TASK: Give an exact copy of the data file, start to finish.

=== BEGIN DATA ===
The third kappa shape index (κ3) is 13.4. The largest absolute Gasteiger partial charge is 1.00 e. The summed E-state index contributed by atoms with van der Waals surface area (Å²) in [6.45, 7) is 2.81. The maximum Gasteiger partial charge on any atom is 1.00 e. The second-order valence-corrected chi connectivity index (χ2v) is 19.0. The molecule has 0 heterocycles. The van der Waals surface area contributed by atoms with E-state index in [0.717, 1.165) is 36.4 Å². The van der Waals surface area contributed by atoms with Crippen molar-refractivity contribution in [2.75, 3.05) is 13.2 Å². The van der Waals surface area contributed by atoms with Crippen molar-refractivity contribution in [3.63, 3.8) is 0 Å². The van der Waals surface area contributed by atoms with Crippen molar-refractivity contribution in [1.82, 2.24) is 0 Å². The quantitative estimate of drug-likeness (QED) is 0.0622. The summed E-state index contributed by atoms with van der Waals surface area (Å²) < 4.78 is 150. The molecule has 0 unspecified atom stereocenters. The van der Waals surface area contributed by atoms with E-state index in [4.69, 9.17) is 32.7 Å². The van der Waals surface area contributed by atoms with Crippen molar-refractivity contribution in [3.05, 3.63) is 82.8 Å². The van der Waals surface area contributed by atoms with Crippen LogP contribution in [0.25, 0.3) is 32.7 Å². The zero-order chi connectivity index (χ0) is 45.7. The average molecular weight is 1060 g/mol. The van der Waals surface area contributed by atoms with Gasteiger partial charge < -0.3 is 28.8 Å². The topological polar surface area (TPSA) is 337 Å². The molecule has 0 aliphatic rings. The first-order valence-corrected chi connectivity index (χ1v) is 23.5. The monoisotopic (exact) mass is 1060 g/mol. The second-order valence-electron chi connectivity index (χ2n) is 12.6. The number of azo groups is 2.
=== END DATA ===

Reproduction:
The third kappa shape index (κ3) is 13.4. The largest absolute Gasteiger partial charge is 1.00 e. The summed E-state index contributed by atoms with van der Waals surface area (Å²) in [6.45, 7) is 2.81. The maximum Gasteiger partial charge on any atom is 1.00 e. The second-order valence-corrected chi connectivity index (χ2v) is 19.0. The molecule has 0 heterocycles. The van der Waals surface area contributed by atoms with E-state index in [0.717, 1.165) is 36.4 Å². The van der Waals surface area contributed by atoms with Crippen molar-refractivity contribution in [2.75, 3.05) is 13.2 Å². The van der Waals surface area contributed by atoms with Crippen molar-refractivity contribution in [3.63, 3.8) is 0 Å². The van der Waals surface area contributed by atoms with Crippen molar-refractivity contribution in [1.82, 2.24) is 0 Å². The quantitative estimate of drug-likeness (QED) is 0.0622. The summed E-state index contributed by atoms with van der Waals surface area (Å²) < 4.78 is 150. The molecule has 0 unspecified atom stereocenters. The van der Waals surface area contributed by atoms with E-state index in [4.69, 9.17) is 32.7 Å². The van der Waals surface area contributed by atoms with Crippen molar-refractivity contribution in [3.05, 3.63) is 82.8 Å². The van der Waals surface area contributed by atoms with Crippen LogP contribution in [0.25, 0.3) is 32.7 Å². The zero-order chi connectivity index (χ0) is 45.7. The average molecular weight is 1060 g/mol. The van der Waals surface area contributed by atoms with Gasteiger partial charge < -0.3 is 28.8 Å². The topological polar surface area (TPSA) is 337 Å². The molecule has 0 aliphatic rings. The first-order valence-corrected chi connectivity index (χ1v) is 23.5. The monoisotopic (exact) mass is 1060 g/mol. The second-order valence-electron chi connectivity index (χ2n) is 12.6. The number of azo groups is 2.